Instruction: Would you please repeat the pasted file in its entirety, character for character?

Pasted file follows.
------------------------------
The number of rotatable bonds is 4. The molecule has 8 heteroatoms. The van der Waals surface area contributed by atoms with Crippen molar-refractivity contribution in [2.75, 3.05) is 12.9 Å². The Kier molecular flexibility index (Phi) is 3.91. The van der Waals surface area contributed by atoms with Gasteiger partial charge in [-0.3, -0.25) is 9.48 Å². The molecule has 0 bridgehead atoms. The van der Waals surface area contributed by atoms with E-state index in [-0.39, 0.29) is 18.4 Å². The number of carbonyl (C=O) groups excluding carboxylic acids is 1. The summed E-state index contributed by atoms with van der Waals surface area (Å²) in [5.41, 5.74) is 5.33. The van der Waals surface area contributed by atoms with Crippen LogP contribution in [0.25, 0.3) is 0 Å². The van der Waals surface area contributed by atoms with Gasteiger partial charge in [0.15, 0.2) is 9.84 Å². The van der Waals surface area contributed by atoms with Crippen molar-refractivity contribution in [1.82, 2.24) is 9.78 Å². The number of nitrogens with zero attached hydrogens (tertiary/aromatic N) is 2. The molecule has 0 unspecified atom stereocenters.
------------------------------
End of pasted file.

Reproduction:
The number of rotatable bonds is 4. The molecule has 8 heteroatoms. The van der Waals surface area contributed by atoms with Crippen molar-refractivity contribution in [2.75, 3.05) is 12.9 Å². The Kier molecular flexibility index (Phi) is 3.91. The van der Waals surface area contributed by atoms with Gasteiger partial charge in [-0.3, -0.25) is 9.48 Å². The molecule has 0 bridgehead atoms. The van der Waals surface area contributed by atoms with E-state index in [-0.39, 0.29) is 18.4 Å². The number of carbonyl (C=O) groups excluding carboxylic acids is 1. The summed E-state index contributed by atoms with van der Waals surface area (Å²) in [5.41, 5.74) is 5.33. The van der Waals surface area contributed by atoms with Crippen LogP contribution in [0.25, 0.3) is 0 Å². The van der Waals surface area contributed by atoms with Gasteiger partial charge in [0.15, 0.2) is 9.84 Å². The van der Waals surface area contributed by atoms with Crippen molar-refractivity contribution in [1.82, 2.24) is 9.78 Å². The number of nitrogens with zero attached hydrogens (tertiary/aromatic N) is 2. The molecule has 0 unspecified atom stereocenters.